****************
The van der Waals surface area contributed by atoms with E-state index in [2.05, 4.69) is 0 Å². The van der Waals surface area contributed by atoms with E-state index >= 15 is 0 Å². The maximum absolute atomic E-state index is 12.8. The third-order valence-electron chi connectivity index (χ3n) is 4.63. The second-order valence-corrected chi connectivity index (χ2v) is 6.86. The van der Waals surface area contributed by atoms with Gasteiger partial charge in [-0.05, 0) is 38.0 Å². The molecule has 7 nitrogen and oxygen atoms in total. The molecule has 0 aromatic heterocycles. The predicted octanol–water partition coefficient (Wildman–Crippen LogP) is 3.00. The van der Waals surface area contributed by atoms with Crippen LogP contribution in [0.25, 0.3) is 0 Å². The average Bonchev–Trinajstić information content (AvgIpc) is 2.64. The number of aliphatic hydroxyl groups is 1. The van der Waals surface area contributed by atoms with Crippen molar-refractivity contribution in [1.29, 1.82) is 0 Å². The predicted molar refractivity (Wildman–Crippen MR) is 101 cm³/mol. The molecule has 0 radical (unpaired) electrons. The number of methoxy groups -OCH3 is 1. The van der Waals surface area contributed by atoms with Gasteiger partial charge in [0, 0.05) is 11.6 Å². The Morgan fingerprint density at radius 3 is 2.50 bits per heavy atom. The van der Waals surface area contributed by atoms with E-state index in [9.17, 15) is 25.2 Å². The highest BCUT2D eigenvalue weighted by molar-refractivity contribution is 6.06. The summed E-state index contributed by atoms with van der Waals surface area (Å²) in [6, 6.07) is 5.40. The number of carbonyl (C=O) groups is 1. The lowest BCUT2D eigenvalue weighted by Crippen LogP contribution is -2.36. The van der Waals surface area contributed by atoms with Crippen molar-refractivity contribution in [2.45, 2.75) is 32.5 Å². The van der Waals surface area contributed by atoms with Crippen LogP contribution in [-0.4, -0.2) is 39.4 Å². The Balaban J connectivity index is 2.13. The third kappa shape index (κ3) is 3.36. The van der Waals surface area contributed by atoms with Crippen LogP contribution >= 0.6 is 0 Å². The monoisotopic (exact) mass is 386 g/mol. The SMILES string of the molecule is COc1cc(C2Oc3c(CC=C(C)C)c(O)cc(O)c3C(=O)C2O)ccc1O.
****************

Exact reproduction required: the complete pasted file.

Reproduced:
The van der Waals surface area contributed by atoms with E-state index in [2.05, 4.69) is 0 Å². The van der Waals surface area contributed by atoms with E-state index >= 15 is 0 Å². The maximum absolute atomic E-state index is 12.8. The third-order valence-electron chi connectivity index (χ3n) is 4.63. The second-order valence-corrected chi connectivity index (χ2v) is 6.86. The van der Waals surface area contributed by atoms with Gasteiger partial charge in [-0.05, 0) is 38.0 Å². The molecule has 7 nitrogen and oxygen atoms in total. The molecule has 0 aromatic heterocycles. The predicted octanol–water partition coefficient (Wildman–Crippen LogP) is 3.00. The van der Waals surface area contributed by atoms with Crippen LogP contribution in [0.25, 0.3) is 0 Å². The average Bonchev–Trinajstić information content (AvgIpc) is 2.64. The number of aliphatic hydroxyl groups is 1. The van der Waals surface area contributed by atoms with Crippen molar-refractivity contribution in [1.29, 1.82) is 0 Å². The predicted molar refractivity (Wildman–Crippen MR) is 101 cm³/mol. The molecule has 0 radical (unpaired) electrons. The number of methoxy groups -OCH3 is 1. The van der Waals surface area contributed by atoms with Gasteiger partial charge in [0, 0.05) is 11.6 Å². The Morgan fingerprint density at radius 3 is 2.50 bits per heavy atom. The van der Waals surface area contributed by atoms with E-state index in [9.17, 15) is 25.2 Å². The highest BCUT2D eigenvalue weighted by molar-refractivity contribution is 6.06. The summed E-state index contributed by atoms with van der Waals surface area (Å²) in [6, 6.07) is 5.40. The number of carbonyl (C=O) groups is 1. The lowest BCUT2D eigenvalue weighted by Crippen LogP contribution is -2.36. The van der Waals surface area contributed by atoms with Crippen molar-refractivity contribution in [2.45, 2.75) is 32.5 Å². The van der Waals surface area contributed by atoms with Crippen LogP contribution in [-0.4, -0.2) is 39.4 Å². The Balaban J connectivity index is 2.13. The third kappa shape index (κ3) is 3.36. The van der Waals surface area contributed by atoms with Crippen LogP contribution >= 0.6 is 0 Å². The monoisotopic (exact) mass is 386 g/mol. The SMILES string of the molecule is COc1cc(C2Oc3c(CC=C(C)C)c(O)cc(O)c3C(=O)C2O)ccc1O.